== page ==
As the parade wended its way through the James A. Haley Veterans’ Hospital to celebrate Veterans Day, Edward Cutolo, the hospital’s chief of staff, talked about how things are changing at one of the nation’s busiest VA medical facilities.
With the war in Iraq over, the war in Afghanistan drawing to a close and combat operations scheduled to end there by next year, the hospital will be shifting gears, but not slowing down, said Cutolo.
“This is a big year for us, with the activation of the new polytrauma center being the big one,” he said over the sounds of patriotic music blaring from marching bands. With 56 rehabilitation beds, the new center, scheduled to open sometime around March, will be “a state of the world facility,” said Cutolo. Ground broke on the roughly $80 million project, which includes the new six-story garage, in June 2010.
Around the same time, the hospital is also set to open a 100,000-square-foot primary care annex at the intersection of Interstate 75 and Fletcher Avenue.
“All our primary care teams will be there,” said Cutolo. “The women’s center will be there, and the dental clinic too. The move will take about 600 to 800 patients a day out of the main building, which will further help with the decompression and help with parking.”
In turn, that will enable the hospital to move things around inside the main building, increasing space for speciality care, said Cutolo.
“With the wars winding down, we are going to shift our focus,” said Cutolo. “There are always going to be traumatic brain injury in the military and we’ve had the mission here at the VA since 1993,” he said. “There are stateside injuries, training injuries, then special operations with potential injuries there.”
But now, in addition to so much focus on acute care, the hospital is going to put more emphasis on “prep teams,” an intensive, month-long in-patient evaluation program, Cutolo said. The prep teams will work with veterans who suffer from severe post traumatic stress disorder or traumatic brain injury.
“We are really going to shift our focus to those folks,” said Cutolo.
The numbers, he said, are huge.
Cutolo said that more than 200,000 post 9/11 veterans suffer from PTSD and about 80,000 have traumatic brain injury, based on studies of the more than 1 million men and women deployed during the wars in Afghanistan and Iraq.
The long-term care for these men and women “is going to be a major challenge,” said Cutolo, compounded by the need to ensure that care and service is not diminished for veterans of WWII, Korea, Vietnam and other conflicts that took place before 9/11.
The hospital’s 6th annual veterans day parade attracted scores of those veterans.
Robert Heddaeus was one.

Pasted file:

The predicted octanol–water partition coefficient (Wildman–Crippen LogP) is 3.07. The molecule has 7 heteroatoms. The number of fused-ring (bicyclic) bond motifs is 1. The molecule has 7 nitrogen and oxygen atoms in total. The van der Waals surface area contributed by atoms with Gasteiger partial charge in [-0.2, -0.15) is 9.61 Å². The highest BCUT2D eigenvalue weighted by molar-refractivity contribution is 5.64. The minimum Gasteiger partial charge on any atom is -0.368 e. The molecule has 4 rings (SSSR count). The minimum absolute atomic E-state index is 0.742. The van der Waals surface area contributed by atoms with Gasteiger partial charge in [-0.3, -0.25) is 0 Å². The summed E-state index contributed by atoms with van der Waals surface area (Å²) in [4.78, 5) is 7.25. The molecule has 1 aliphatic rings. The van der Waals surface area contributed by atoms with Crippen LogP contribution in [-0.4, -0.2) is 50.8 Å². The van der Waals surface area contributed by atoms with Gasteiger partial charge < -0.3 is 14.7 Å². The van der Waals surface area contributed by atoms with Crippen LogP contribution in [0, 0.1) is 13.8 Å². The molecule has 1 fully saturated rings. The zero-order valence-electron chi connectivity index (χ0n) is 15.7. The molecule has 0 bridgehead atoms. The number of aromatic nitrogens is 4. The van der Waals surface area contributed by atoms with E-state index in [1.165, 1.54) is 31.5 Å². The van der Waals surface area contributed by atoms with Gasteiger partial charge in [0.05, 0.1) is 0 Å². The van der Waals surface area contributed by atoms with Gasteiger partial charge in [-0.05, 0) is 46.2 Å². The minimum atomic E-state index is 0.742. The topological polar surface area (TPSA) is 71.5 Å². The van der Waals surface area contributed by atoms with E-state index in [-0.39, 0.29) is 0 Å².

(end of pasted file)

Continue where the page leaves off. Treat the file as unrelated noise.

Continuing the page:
In June of 1944, he was an 18-year-old private with the 35th Division who landed in France a week after D-Day. About a month later, as his division was about 15 miles outside of Paris, he was on a nighttime patrol that came across two German soldiers who he thought were going to surrender.
“But they didn’t,” said Heddaeus, now 88. “They opened up and I was shot in the shoulder.”
But Heddaeus, who now lives at the Astor Gardens retirement home, didn’t have much time to recover. He was patched up and shipped off again, serving as a military police officer in France.
To him, the parade and celebration were all about memories.
“This is a day of remembrance,” he said. “This is a time to remember that every day was a nightmare.”
For Larry Binns, a chief petty officer with SEAL Team 2 during the Vietnam War, Veterans Day was all about pride.
“There were some pretty tough memories,” said Binns, now 66, who was wearing his Navy SEAL veteran baseball cap with an American flag sticking out of the strap on the back. “We did a lot of covert work. I was a sniper. I am proud of what we did,”
That pride extends to veterans of Afghanistan and Iraq, said the parade’s keynote speaker, Army Maj. Gen. Aundre Piggee, director of logistics for U.S. Central Command, headquartered at MacDill Air Force Base.
“Over the last decade, more than 5 million men and women have worn the uniform of the United Stars armed services,” said Piggee. “Of these, 3 million stepped forward after the attack on 9/11, knowing full well that they could be sent into harm’s way and in that time they served in some of the world’s most dangerous locations.”
Their service, said Piggee, whose father served under Gen. Patton in the storied Red Ball Express, delivering fuel and ammo as the Third Army raced across Europe, “has been self-sacrificing and generous. Their accomplishments, nothing less than extraordinary. Today’s service members are an average 27 years of age. These young men and women have shattered that false myth of their generation’s apathy.”
Piggee, who is overseeing the drawdown of billions of dollars of equipment from Afghanistan, said that these veterans “came of age in an era when so many institutions failed to live up to their responsibilities but they chose to serve a cause greater then themselves. They saw the country threatened. They signed up to confront that threat. They felt the tug and they answered the call and they said, ‘let’s go. Send me,’ and they earned their place among the greatest generations.”